10 Top Printer Industry Trends To Watch In 2021
While this year is likely to see an increase in office printing, opportunities around serving work-from-home print needs are expected to continue.
Fit To Print
When the COVID-19 pandemic forced many businesses to shift to work-from-home last year, things didn’t look good for the already-struggling print industry. But while traditional office printing predictably sank, just the opposite happened in countless home offices. In fact, demand for at-home printers and supplies has surged during the pandemic—even while many print solution providers have found greater interest in their support and services offerings for remote users. Ultimately, some parts of the print industry have seen an increase in demand that would’ve been considered “unusual” in the modern working environment, said Keith Kmetz, program vice president for imaging, printing and document solutions at research firm IDC. Without a doubt, Kmetz said, access to printing is “still something that both the office user and the home user wants to have.”
That’s led to a wide range of implications for solution providers—from a continued opportunity around work-from-home printers to an expansion of the managed print services contract to include the home environment. For the print industry as a whole, the developments are also accelerating existing trends such as the growth of ink delivery services, interest in print security and the shift to A4 and multifunction devices. Meanwhile, there are also signs that the outlook for in-office printing is seeing an improvement in 2021 as businesses return to greater office usage this year.
As part of CRN’s Printer Week 2021, we’ve rounded up 10 of the top printer industry trends to watch this year.
Continued Focus On WFH Print
While the pandemic led to a widespread shift of work into the home, a recent IDC survey shows there will still be plenty of work-from-home even after some sense of normalcy is resumed, Kmetz said. “We’re going to return to the office, because we still like the social component, but there will still be a lot of work-from-home,” he said. The survey data shows that at-home working was roughly 10 percent of the market pre-pandemic--but that will approach about 30 percent of the mix post-pandemic, Kmetz said. “That’s an exponential change—and that’s going to have implications for the print marketplace,” he said.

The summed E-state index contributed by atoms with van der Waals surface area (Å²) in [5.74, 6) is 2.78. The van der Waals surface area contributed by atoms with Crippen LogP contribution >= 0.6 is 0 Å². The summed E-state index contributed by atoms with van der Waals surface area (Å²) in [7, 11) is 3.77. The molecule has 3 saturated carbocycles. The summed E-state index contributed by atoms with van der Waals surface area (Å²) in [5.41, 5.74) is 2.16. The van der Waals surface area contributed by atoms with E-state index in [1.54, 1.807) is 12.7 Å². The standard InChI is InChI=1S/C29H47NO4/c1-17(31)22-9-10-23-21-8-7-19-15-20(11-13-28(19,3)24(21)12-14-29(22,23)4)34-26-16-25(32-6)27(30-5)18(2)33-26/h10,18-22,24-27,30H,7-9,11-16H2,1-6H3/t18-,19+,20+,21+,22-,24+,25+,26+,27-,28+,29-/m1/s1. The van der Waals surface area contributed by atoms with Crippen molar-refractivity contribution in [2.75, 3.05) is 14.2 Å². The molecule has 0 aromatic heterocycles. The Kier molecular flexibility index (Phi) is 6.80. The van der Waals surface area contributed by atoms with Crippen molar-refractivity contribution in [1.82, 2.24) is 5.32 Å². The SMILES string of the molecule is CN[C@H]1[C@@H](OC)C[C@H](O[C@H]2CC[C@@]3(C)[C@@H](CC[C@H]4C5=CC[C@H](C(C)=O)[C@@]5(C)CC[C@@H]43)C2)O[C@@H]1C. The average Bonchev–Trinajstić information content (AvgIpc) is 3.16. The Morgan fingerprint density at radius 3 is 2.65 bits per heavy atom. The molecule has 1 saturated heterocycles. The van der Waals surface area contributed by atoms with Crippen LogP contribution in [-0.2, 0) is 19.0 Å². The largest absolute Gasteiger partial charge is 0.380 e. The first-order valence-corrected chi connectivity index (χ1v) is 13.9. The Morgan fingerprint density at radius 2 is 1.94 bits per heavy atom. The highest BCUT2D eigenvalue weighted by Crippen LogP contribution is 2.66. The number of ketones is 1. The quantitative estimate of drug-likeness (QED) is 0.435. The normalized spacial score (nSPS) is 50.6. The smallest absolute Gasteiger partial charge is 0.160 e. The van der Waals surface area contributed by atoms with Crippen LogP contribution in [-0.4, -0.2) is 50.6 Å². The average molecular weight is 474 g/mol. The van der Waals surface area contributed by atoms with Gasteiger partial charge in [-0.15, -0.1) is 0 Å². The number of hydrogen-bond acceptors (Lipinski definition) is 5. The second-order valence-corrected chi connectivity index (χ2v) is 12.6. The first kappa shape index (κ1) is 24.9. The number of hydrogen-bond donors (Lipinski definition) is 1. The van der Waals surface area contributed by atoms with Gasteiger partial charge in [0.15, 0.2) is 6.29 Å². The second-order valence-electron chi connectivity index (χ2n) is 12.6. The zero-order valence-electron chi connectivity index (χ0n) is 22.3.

While bringing major changes for office printing, the arrival of the “hybrid” workforce also means a continued reliance—and opportunity—around work-from-home printing, Kmetz said. “There’s a notable difference between what we’ve been equipped with in our homes versus what the in-office work experience has been,” he said. “And if we want our employees to be at a maximum productivity level, there’s a need to address several IT- and print-related challenges associated with that.”
Of course, one of those challenges is getting at-home users the level of support and services that they’re accustomed to in the office—which is what solution providers such as St. Louis Park, Minnesota-based MARCO has been focused on since the start of the pandemic, said Dan Larkin, director of managed print services at MARCO. The solution provider has been offering services ranging from remote support to repairs as “part of the baked-in deliverable” for its managed print services customers, Larkin said. And the strategy of serving both remote and in-office users will continue at MARCO, with the hybrid workforce here to stay, he said. Overall, “it will force companies and service providers to have that remote strategy and deliverable as part of their offering,” Larkin said.
WFH Hardware Opportunity
A number of solution providers say they’ve found new opportunities from providing customers with printers that are suitable for use in the home environment. For instance, at Gainesville, Va.-based NCS Technologies, requests for smaller printers that can be used by workers at home have been coming in “fast and furious” during the pandemic, said Matthew Cooke, a sales director at NCS. “Almost every day, I will be getting a request for a printer quote for at-home printing,” Cooke said. “I have a sense that it’s going to continue for some time.”
Some print vendors, in fact, have begun to target the demand for work-from-home business printing by releasing new models that cater to the unique needs in that environment. The new printer devices aim to meet business objectives, such as providing security and manageability, while offering a smaller footprint and lower pricing than standard commercial printers. That’s crucial because for many businesses, inexpensive consumer printers are more difficult to support and more vulnerable to security issues, Kmetz said.